It is unfortunate, but children are injured in accidents and because of negligent conduct each day. When a child is injured, that child has the same rights as an adult to recover compensation for injuries and damages.
However, a child may have a personal injury claim, but a minor cannot file a lawsuit or pursue a legal claim under Georgia law. Minors are not permitted to enter contracts, including settlement agreements for injury cases.
Therefore, parents or legal guardians may file a lawsuit on behalf of a child for injuries to a minor. In addition, the parent or legal guardian may pursue a personal injury case and enter settlement agreements.
However, a few things are different regarding child injury cases that parents should know before filing an insurance claim or lawsuit on behalf of their child.
What Causes Childhood Accidents That Result in Child Injury Claims?
Children may be injured in the same way as adults. For example, a child may be the victim of a car accident, bicycle accident, dog bite, or slip and fall accident. In addition, children may be injured by defective products or dangerous drugs.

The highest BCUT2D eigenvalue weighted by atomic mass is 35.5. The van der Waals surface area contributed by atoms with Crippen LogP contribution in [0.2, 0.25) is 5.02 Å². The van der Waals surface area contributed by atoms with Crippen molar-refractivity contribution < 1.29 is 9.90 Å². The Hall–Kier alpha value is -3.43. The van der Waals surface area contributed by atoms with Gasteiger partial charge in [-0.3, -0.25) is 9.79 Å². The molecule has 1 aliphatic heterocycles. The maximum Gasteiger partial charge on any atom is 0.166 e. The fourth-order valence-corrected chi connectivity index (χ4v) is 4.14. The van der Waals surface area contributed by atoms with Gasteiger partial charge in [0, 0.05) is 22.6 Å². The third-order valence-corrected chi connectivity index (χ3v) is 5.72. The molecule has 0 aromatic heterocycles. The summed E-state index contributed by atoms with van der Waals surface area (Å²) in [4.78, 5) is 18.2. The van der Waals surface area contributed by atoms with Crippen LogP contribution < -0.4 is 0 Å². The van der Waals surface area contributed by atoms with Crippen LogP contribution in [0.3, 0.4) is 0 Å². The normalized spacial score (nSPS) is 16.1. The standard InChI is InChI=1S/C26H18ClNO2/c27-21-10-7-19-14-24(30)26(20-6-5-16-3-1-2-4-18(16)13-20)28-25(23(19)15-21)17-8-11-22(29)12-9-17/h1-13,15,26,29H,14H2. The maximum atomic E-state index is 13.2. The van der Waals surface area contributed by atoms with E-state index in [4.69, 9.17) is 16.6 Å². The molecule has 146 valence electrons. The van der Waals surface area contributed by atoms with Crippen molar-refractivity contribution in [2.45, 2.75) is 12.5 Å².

Other causes of childhood injuries that could result in a personal injury claim include:
- Playground accidents and school injuries
- Injuries on school buses
- Dangerous toys and children’s furniture
- Defective fireworks
- Medical malpractice
- Drowning and swimming pool accidents
- Injuries and accidents at day camps, daycares, and overnight camps
- Defective sports equipment
- Accidents and injuries at resorts and amusement parks
- Injuries from sports and recreational activities
- Assaults and sexual abuse
- Defective car seats and seatbelts
There are many more ways that a child could be injured through negligence or intentional wrongdoing. Sadly, many childhood injuries could have been avoided had it not been for the negligent acts of another party.
What Are the Steps in Filing a Personal Injury Claim on Behalf of a Child in Georgia?
The statute of limitations in Georgia is two years from the date of injury for most personal injury claims. However, because a child cannot legally file a lawsuit until their 18th birthday, the statute of limitations for most childhood injuries begins when the child turns 18 years of age.